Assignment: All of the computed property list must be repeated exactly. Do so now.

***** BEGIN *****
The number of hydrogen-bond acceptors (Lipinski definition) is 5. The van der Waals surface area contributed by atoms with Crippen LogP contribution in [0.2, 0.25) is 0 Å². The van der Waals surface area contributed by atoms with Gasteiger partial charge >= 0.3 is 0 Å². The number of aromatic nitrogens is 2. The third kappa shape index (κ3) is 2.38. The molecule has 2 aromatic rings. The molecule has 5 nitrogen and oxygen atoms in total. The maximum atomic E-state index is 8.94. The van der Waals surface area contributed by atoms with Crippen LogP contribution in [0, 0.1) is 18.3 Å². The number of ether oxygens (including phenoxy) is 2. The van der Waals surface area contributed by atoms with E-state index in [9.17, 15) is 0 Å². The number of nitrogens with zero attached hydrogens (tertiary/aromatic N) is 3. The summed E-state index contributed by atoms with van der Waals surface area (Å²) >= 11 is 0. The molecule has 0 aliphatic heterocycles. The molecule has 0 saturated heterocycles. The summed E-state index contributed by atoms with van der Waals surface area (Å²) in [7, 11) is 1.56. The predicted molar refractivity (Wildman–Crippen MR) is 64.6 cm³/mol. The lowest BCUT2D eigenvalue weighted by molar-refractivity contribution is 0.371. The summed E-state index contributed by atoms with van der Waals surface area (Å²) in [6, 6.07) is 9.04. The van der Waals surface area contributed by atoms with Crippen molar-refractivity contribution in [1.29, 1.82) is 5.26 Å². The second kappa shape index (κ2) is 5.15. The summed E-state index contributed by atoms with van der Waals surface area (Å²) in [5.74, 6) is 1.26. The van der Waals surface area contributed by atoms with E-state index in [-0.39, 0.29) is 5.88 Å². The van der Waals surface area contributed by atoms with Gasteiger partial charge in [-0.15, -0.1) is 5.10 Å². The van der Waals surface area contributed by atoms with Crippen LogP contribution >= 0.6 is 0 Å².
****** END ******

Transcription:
The number of hydrogen-bond acceptors (Lipinski definition) is 5. The van der Waals surface area contributed by atoms with Crippen LogP contribution in [0.2, 0.25) is 0 Å². The van der Waals surface area contributed by atoms with Gasteiger partial charge >= 0.3 is 0 Å². The number of aromatic nitrogens is 2. The third kappa shape index (κ3) is 2.38. The molecule has 2 aromatic rings. The molecule has 5 nitrogen and oxygen atoms in total. The maximum atomic E-state index is 8.94. The van der Waals surface area contributed by atoms with Crippen LogP contribution in [0, 0.1) is 18.3 Å². The number of ether oxygens (including phenoxy) is 2. The van der Waals surface area contributed by atoms with E-state index in [9.17, 15) is 0 Å². The number of nitrogens with zero attached hydrogens (tertiary/aromatic N) is 3. The summed E-state index contributed by atoms with van der Waals surface area (Å²) >= 11 is 0. The molecule has 0 aliphatic heterocycles. The molecule has 0 saturated heterocycles. The summed E-state index contributed by atoms with van der Waals surface area (Å²) in [7, 11) is 1.56. The predicted molar refractivity (Wildman–Crippen MR) is 64.6 cm³/mol. The lowest BCUT2D eigenvalue weighted by molar-refractivity contribution is 0.371. The summed E-state index contributed by atoms with van der Waals surface area (Å²) in [6, 6.07) is 9.04. The van der Waals surface area contributed by atoms with Crippen molar-refractivity contribution in [1.29, 1.82) is 5.26 Å². The second kappa shape index (κ2) is 5.15. The summed E-state index contributed by atoms with van der Waals surface area (Å²) in [5.74, 6) is 1.26. The van der Waals surface area contributed by atoms with E-state index in [-0.39, 0.29) is 5.88 Å². The van der Waals surface area contributed by atoms with Gasteiger partial charge in [-0.15, -0.1) is 5.10 Å². The van der Waals surface area contributed by atoms with Crippen LogP contribution >= 0.6 is 0 Å².